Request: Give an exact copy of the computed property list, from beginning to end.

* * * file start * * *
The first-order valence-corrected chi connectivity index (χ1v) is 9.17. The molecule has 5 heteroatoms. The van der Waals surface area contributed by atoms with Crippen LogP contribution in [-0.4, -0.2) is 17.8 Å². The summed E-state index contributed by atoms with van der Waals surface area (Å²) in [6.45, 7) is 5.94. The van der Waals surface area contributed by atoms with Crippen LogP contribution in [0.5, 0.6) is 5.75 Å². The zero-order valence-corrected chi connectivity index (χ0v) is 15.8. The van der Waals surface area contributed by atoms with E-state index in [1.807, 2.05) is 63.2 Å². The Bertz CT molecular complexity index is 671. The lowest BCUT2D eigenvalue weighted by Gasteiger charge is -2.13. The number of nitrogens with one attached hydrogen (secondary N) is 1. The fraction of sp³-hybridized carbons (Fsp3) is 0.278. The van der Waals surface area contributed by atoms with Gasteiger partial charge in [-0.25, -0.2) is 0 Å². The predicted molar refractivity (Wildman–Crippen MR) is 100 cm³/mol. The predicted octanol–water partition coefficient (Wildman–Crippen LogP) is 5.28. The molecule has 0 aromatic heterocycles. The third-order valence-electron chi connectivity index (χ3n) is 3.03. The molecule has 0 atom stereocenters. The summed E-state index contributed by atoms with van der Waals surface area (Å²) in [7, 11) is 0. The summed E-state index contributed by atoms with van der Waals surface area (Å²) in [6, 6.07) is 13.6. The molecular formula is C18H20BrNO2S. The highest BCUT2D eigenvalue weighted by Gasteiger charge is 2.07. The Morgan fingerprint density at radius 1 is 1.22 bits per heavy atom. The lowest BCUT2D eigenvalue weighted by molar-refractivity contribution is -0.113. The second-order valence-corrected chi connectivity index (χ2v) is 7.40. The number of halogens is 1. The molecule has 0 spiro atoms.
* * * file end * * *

The first-order valence-corrected chi connectivity index (χ1v) is 9.17. The molecule has 5 heteroatoms. The van der Waals surface area contributed by atoms with Crippen LogP contribution in [-0.4, -0.2) is 17.8 Å². The summed E-state index contributed by atoms with van der Waals surface area (Å²) in [6.45, 7) is 5.94. The van der Waals surface area contributed by atoms with Crippen LogP contribution in [0.5, 0.6) is 5.75 Å². The zero-order valence-corrected chi connectivity index (χ0v) is 15.8. The van der Waals surface area contributed by atoms with E-state index in [1.807, 2.05) is 63.2 Å². The Bertz CT molecular complexity index is 671. The lowest BCUT2D eigenvalue weighted by Gasteiger charge is -2.13. The number of nitrogens with one attached hydrogen (secondary N) is 1. The fraction of sp³-hybridized carbons (Fsp3) is 0.278. The van der Waals surface area contributed by atoms with Gasteiger partial charge in [-0.25, -0.2) is 0 Å². The predicted molar refractivity (Wildman–Crippen MR) is 100 cm³/mol. The predicted octanol–water partition coefficient (Wildman–Crippen LogP) is 5.28. The molecule has 0 aromatic heterocycles. The third-order valence-electron chi connectivity index (χ3n) is 3.03. The molecule has 0 atom stereocenters. The summed E-state index contributed by atoms with van der Waals surface area (Å²) in [7, 11) is 0. The summed E-state index contributed by atoms with van der Waals surface area (Å²) in [6, 6.07) is 13.6. The molecular formula is C18H20BrNO2S. The highest BCUT2D eigenvalue weighted by Gasteiger charge is 2.07. The Morgan fingerprint density at radius 1 is 1.22 bits per heavy atom. The lowest BCUT2D eigenvalue weighted by molar-refractivity contribution is -0.113. The second-order valence-corrected chi connectivity index (χ2v) is 7.40. The number of halogens is 1. The molecule has 0 spiro atoms.